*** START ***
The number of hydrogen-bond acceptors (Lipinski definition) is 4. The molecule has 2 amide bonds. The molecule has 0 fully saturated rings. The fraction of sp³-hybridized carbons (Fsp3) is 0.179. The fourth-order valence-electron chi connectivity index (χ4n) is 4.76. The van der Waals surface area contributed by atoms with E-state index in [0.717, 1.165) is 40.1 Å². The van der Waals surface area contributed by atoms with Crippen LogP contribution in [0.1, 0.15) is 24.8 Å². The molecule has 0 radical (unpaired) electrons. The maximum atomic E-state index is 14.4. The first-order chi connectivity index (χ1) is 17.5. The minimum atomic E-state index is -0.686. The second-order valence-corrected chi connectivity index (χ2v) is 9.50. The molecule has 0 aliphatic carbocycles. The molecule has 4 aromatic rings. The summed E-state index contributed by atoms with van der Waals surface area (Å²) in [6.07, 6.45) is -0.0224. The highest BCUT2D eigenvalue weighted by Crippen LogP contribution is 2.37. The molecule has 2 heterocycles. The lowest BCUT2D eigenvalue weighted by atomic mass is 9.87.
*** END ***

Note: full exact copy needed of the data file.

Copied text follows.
The number of hydrogen-bond acceptors (Lipinski definition) is 4. The molecule has 2 amide bonds. The molecule has 0 fully saturated rings. The fraction of sp³-hybridized carbons (Fsp3) is 0.179. The fourth-order valence-electron chi connectivity index (χ4n) is 4.76. The van der Waals surface area contributed by atoms with E-state index in [0.717, 1.165) is 40.1 Å². The van der Waals surface area contributed by atoms with Crippen LogP contribution in [0.1, 0.15) is 24.8 Å². The molecule has 0 radical (unpaired) electrons. The maximum atomic E-state index is 14.4. The first-order chi connectivity index (χ1) is 17.5. The minimum atomic E-state index is -0.686. The second-order valence-corrected chi connectivity index (χ2v) is 9.50. The molecule has 0 aliphatic carbocycles. The molecule has 4 aromatic rings. The summed E-state index contributed by atoms with van der Waals surface area (Å²) in [6.07, 6.45) is -0.0224. The highest BCUT2D eigenvalue weighted by Crippen LogP contribution is 2.37. The molecule has 2 heterocycles. The lowest BCUT2D eigenvalue weighted by atomic mass is 9.87.